Thanks a lot.

--
View this message in context: http://python.6.x6.nabble.com/tkRAD-XML-widget-building-for-Tkinter-tp5047808.html
Sent from the Python - tkinter-discuss mailing list archive at Nabble.com.
Kevin Walzer | 14 Feb 16:39 2014

Re: Differences on Mac and Windows

On 2/14/14, 10:21 AM, Bhaskar Chaudhary wrote:
> Hi Kevin
>
> On Windows it looks like the following attachment.
>
> regards
> Bhaskar

Thank you. As I expected, that is simply the difference in the font 
rendering engines on both platforms. 8 point Times Bold is as unreadable 
on Word on the Mac is it is in Tk.

--Kevin

--

-- 
Kevin Walzer
Code by Kevin/Mobile Code by Kevin
http://www.codebykevin.com
http://www.wtmobilesoftware.com
Bhaskar Chaudhary | 11 Feb 10:19 2014
Picon

Differences on Mac and Windows

Hi

The following piece of code displays correctly on Windows PC but it
displays all messed up in OS X (10.9.1 and others) as shown in
attachment below.

from Tkinter import *
root = Tk()
root.geometry('142x280+150+200')
root.configure(background='#4D4D4D')
mytext = Text(root, background='#101010', foreground="#D6D6D6",
borderwidth=18, relief='sunken',width=16, height=5, font="Times 8
bold" )
mytext.insert(END, "Style is knowing \nwho you are, what \nyou want to
say, \nand not giving a \ndamn.")
mytext.grid(row=0, column=0, columnspan=6, padx=5, pady=5)
root.mainloop()

Any reasons why it shows the way it does on Mac.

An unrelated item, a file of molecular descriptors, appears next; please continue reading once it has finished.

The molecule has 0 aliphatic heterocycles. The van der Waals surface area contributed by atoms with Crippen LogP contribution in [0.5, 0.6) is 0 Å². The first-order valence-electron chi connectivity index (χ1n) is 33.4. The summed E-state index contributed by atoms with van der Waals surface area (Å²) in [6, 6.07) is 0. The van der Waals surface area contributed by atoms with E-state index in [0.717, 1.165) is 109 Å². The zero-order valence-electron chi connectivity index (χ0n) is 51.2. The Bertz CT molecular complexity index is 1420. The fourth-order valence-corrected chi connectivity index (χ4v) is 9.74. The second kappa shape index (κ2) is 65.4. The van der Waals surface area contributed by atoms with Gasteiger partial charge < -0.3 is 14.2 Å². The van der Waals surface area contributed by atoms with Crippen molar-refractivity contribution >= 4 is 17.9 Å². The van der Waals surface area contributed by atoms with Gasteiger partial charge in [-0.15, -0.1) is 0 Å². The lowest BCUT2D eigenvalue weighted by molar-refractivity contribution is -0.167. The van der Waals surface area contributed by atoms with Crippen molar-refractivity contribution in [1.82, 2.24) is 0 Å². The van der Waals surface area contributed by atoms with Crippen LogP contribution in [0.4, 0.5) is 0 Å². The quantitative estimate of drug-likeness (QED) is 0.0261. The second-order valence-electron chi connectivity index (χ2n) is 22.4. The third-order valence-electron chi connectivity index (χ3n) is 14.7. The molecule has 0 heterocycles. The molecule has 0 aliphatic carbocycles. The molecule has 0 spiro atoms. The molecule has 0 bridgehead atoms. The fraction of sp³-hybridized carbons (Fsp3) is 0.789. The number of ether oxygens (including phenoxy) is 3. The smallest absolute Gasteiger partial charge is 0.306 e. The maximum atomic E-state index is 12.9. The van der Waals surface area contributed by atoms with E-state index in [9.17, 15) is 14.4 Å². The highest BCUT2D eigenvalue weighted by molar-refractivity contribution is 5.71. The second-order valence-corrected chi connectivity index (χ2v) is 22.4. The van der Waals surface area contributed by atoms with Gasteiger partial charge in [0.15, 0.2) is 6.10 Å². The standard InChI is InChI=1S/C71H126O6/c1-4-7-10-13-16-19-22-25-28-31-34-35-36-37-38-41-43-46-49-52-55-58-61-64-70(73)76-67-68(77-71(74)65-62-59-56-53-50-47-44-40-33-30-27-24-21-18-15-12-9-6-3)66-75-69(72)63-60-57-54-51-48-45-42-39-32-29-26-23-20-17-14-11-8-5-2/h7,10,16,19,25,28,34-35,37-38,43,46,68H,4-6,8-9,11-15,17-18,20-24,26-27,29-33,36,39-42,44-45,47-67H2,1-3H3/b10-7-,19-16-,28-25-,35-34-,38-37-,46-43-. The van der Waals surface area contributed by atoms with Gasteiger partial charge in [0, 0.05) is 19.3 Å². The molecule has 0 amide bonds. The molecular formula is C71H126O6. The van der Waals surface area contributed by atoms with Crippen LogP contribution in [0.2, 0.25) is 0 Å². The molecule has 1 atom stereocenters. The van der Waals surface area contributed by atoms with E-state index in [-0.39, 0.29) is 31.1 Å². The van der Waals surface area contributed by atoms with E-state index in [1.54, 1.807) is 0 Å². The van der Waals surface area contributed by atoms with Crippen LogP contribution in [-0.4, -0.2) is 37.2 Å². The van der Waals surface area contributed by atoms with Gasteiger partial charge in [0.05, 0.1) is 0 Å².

Thanks.

Version Info:
Python 2.7.3
>>>> Tkinter.__version__
> '$Revision: 81008 $'
>>>> Tkinter.TclVersion
> 8.5
>>>> Tkinter.TkVersion
> 8.5

(Continue reading)

Vasilis Vlachoudis | 7 Feb 17:46 2014
Picon
Picon

Interrupt a long process

Hi all,

in my canvas sometimes it happens to have a long process to insert lots of items.

This typically takes a lot of time (up to min) so I want to give the possibility to the user
to interrupt this process.
And since I am adding to the Canvas I cannot push it on a thread.

So in the main thread, in the big loop, once I exceed a certain time
I display a button to interrupt the long process and I call the update_idletasks()
periodically. However it is not possible for the user to click on the button.

It seems that the update_idletasks doesn't update the "Button-1" messages
How can I do it?

Thanks in advance
Vasilis
_______________________________________________
Tkinter-discuss mailing list
Tkinter-discuss <at> python.org
https://mail.python.org/mailman/listinfo/tkinter-discuss
Pierre Dagenais | 4 Feb 22:29 2014
Picon

Re: root


On 14-02-04 04:07 PM, Bryan Oakley wrote:
> You must have a root window. If you do not create one, one will be created
> for you. That's just how tkinter works.
> 
> PEP-20 says "Explicit is better than implicit", so explicitly creating the
> root window is better than letting tkinter implicitly create it for you.
> 
Makes a lot of sense!
Thank you,
> 
> On Tue, Feb 4, 2014 at 2:08 PM, Pierre Dagenais <pierre.dagenais <at> ncf.ca>wrote:
> 
>> This program, example1.py:
>>
>>> from tkinter import *
>>>
>>> root = Tk()
>>> canvas = Canvas()
>>> canvas.pack()
>>>
>>> root.mainloop()
>>
>>
>> and this one, example2.py:
>>
>>> from tkinter import *
>>>
>>> canvas = Canvas()
>>> canvas.pack()
>>>
>>> mainloop()
>>
>> do exactly the same thing, as far as I can tell. Yet, most examples I
>> find on the net use the first form. Why?
>> I must be missing something, but I can't figure what is the utility of
>> root. Can you help?
>>
>> PierreD.
>> _______________________________________________
>> Tkinter-discuss mailing list
>> Tkinter-discuss <at> python.org
>> https://mail.python.org/mailman/listinfo/tkinter-discuss
>>
> 

Gmane